While in Colorado recently, one of our Distance Learning parents invited me to speak to a group of parents and teachers. There was a kindergarten teacher in the group who was literally moved to tears by the plight of smart but struggling students.
She shared that, as a classroom teacher she could see when a student was having difficulty but felt powerless to do anything that would really make a difference. She was heartbroken knowing that while she was an excellent kindergarten teacher, she didn’t have the knowledge, the skills, or the time to help her smart but struggling little learners correct their learning challenges.
She could love them and guide them as best she could, but at the end of the year, they were moving on to the next grade with their learning challenges in tow.
As a parent, the last thing I want to hear a teacher say is, “I have too many students to focus on just one.” I figure, it’s their job to teach my child and so they should figure it out. But the reality is, that even the most dedicated and caring teacher, has to spread his/her attention around to 20 – 30 students and the struggling learner is not likely to get as much help as he probably needs.
The other reality is, that it is the job of the schools to teach curriculum – subject areas: reading, writing, spelling, math, social studies, geography, science, history, foreign language, and the list goes on and on. Thank goodness it’s their job, because who else is going to teach all of that!
Even in special education, in most cases, teachers are bound by state standards and the need to support students in their regular curriculum. So as unfair as it probably seems, the job of actually correcting or eliminating a learning challenge is generally going to fall outside the doors of the school.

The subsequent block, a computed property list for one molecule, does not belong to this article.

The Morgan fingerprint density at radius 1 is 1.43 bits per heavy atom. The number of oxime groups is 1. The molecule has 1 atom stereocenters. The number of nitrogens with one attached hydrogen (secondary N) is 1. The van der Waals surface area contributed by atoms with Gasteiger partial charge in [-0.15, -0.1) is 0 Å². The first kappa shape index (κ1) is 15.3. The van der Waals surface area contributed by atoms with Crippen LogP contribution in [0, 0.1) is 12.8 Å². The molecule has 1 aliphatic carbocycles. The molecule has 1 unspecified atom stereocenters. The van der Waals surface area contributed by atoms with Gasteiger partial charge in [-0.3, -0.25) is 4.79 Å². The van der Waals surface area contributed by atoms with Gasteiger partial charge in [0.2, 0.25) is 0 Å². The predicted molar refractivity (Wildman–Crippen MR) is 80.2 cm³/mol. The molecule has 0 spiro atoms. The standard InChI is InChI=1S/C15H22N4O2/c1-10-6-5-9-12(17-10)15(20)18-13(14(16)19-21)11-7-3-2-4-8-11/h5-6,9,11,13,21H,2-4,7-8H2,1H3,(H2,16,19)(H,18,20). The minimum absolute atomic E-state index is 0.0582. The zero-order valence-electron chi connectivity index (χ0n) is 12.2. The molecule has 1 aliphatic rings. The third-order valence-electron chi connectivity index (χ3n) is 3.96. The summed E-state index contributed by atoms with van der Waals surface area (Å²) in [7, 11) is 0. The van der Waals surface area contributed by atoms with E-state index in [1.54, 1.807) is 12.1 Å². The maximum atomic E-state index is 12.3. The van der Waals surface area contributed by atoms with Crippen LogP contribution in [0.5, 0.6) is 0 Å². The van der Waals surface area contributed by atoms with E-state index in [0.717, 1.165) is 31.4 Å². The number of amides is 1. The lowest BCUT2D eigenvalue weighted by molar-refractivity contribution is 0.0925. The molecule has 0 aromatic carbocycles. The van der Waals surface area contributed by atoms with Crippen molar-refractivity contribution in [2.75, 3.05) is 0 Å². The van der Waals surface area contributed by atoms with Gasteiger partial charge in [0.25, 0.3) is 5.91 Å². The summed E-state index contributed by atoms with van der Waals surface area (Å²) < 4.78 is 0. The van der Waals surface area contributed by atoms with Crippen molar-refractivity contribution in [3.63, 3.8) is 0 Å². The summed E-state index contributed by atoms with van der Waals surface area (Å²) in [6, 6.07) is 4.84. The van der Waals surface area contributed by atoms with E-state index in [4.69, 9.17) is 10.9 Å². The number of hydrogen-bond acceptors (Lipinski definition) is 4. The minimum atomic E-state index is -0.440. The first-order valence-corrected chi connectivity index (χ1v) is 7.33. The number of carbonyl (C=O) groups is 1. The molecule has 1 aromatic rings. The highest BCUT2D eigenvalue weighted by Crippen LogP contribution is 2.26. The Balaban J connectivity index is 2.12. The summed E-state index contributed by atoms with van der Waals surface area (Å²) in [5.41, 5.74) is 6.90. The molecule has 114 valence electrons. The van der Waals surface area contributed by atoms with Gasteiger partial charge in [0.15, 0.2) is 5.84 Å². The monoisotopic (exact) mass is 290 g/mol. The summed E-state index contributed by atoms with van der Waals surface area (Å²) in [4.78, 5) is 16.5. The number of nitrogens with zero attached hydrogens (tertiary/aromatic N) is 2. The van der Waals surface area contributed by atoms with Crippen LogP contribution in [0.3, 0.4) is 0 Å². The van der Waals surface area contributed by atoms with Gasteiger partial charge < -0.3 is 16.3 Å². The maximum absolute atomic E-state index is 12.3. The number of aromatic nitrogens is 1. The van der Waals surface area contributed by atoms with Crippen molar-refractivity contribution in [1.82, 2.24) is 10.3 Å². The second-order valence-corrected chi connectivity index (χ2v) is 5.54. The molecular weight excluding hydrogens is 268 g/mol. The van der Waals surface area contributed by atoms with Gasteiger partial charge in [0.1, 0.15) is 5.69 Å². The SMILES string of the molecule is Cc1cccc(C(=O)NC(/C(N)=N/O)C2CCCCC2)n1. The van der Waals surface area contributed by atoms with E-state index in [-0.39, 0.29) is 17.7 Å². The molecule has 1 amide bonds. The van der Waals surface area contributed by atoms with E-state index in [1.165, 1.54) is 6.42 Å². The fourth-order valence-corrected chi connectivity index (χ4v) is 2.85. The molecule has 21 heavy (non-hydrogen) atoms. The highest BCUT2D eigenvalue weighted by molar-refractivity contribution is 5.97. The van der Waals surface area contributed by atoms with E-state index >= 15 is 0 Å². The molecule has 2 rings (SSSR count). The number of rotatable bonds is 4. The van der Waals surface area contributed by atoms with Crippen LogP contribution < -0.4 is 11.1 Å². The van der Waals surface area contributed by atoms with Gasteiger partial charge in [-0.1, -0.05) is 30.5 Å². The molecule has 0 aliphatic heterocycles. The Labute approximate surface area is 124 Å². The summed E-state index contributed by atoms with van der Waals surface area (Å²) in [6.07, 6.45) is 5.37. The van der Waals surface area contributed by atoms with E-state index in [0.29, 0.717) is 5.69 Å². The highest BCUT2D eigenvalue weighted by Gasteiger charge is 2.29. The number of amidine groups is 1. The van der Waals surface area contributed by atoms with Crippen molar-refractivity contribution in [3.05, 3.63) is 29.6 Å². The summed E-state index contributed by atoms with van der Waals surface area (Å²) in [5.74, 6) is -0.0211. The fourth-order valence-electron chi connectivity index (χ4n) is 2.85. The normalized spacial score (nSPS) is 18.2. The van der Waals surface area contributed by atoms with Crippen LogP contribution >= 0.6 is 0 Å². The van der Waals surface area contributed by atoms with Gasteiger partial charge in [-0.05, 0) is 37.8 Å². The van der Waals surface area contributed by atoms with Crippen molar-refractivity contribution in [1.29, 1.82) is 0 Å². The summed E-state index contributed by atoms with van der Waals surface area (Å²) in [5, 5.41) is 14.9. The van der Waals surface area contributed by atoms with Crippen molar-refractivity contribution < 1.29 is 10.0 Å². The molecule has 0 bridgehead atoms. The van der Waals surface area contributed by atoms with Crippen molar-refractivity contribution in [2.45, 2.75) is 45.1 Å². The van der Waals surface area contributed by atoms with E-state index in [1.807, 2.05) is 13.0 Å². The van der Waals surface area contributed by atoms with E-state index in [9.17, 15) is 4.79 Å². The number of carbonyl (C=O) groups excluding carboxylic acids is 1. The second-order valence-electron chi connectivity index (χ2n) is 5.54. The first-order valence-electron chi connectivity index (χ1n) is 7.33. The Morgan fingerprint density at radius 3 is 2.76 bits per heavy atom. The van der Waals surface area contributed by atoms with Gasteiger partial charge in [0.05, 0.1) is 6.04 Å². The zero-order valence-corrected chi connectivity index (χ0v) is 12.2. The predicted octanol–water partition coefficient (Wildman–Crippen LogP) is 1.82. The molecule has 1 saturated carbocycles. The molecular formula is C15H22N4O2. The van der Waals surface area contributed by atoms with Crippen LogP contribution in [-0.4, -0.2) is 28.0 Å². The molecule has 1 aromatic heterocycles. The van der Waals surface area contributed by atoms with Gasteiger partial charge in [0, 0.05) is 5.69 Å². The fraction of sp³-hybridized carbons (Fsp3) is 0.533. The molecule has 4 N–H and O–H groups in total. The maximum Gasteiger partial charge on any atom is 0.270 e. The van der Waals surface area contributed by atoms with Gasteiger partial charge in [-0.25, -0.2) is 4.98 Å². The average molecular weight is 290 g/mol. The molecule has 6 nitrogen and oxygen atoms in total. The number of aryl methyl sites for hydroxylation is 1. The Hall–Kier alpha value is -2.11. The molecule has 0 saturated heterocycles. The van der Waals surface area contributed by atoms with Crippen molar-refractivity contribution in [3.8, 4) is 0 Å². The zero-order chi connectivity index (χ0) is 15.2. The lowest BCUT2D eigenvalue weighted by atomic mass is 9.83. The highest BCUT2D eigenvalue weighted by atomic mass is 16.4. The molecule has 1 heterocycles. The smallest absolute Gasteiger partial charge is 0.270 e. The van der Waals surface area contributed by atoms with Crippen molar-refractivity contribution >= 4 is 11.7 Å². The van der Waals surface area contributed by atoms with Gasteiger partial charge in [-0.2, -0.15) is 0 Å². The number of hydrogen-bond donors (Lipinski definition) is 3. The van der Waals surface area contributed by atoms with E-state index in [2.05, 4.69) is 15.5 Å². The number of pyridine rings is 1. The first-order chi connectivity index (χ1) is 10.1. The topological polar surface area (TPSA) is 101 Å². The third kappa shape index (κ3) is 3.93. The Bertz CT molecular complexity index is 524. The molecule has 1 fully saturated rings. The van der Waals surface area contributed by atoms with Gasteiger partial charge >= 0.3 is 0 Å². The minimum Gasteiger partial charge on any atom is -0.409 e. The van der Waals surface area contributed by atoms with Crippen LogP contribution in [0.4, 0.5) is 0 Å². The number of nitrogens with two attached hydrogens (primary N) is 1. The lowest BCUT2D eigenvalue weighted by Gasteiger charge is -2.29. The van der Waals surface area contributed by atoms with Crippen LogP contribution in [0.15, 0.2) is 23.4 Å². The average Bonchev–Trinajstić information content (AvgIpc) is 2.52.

Stop the Cycle of Frustration and Failure!
There is a whole set of underlying processing/learning skills that need to be in place in order to learn comfortably and efficiently in school. These include such skills as memory, auditory and visual processing, language comprehension, processing speed, and body and attention awareness and control.
It’s not a quick fix and it’s not likely to occur at school, but these underlying skills can be developed so that students with average to above average intelligence suffering with diagnosed or undiagnosed learning disabilities or dyslexia can stop struggling.
As a colleague said recently, “Changing these underlying skills
changes the trajectory of students’ lives!”
JOIN US for a Parent Information Meeting to understand these underlying skills and your child’s learning better. www.learningdisability.com
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